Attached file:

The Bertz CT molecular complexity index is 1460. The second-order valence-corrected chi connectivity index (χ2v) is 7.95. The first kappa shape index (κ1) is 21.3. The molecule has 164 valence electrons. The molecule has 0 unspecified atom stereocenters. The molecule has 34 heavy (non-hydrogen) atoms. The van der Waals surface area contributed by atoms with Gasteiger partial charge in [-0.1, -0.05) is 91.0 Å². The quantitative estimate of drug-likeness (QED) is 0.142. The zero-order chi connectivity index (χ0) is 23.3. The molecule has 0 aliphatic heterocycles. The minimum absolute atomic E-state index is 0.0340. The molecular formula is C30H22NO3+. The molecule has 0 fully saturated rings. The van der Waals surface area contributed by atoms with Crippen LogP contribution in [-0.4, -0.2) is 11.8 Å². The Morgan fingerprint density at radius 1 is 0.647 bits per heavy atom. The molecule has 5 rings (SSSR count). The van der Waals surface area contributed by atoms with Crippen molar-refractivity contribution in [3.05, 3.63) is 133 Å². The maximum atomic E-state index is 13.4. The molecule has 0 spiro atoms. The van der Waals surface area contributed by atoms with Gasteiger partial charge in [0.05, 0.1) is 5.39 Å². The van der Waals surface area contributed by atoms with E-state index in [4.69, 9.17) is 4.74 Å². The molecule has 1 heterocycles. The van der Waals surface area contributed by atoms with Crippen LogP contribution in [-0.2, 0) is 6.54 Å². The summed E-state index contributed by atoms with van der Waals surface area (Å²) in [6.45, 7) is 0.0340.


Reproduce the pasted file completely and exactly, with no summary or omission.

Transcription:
The Bertz CT molecular complexity index is 1460. The second-order valence-corrected chi connectivity index (χ2v) is 7.95. The first kappa shape index (κ1) is 21.3. The molecule has 164 valence electrons. The molecule has 0 unspecified atom stereocenters. The molecule has 34 heavy (non-hydrogen) atoms. The van der Waals surface area contributed by atoms with Gasteiger partial charge in [-0.1, -0.05) is 91.0 Å². The quantitative estimate of drug-likeness (QED) is 0.142. The zero-order chi connectivity index (χ0) is 23.3. The molecule has 0 aliphatic heterocycles. The minimum absolute atomic E-state index is 0.0340. The molecular formula is C30H22NO3+. The molecule has 0 fully saturated rings. The van der Waals surface area contributed by atoms with Crippen LogP contribution in [-0.4, -0.2) is 11.8 Å². The Morgan fingerprint density at radius 1 is 0.647 bits per heavy atom. The molecule has 5 rings (SSSR count). The van der Waals surface area contributed by atoms with Crippen molar-refractivity contribution in [3.05, 3.63) is 133 Å². The maximum atomic E-state index is 13.4. The molecule has 0 spiro atoms. The van der Waals surface area contributed by atoms with Gasteiger partial charge in [0.05, 0.1) is 5.39 Å². The van der Waals surface area contributed by atoms with E-state index in [4.69, 9.17) is 4.74 Å². The molecule has 1 heterocycles. The van der Waals surface area contributed by atoms with Crippen LogP contribution in [-0.2, 0) is 6.54 Å². The summed E-state index contributed by atoms with van der Waals surface area (Å²) in [6.45, 7) is 0.0340.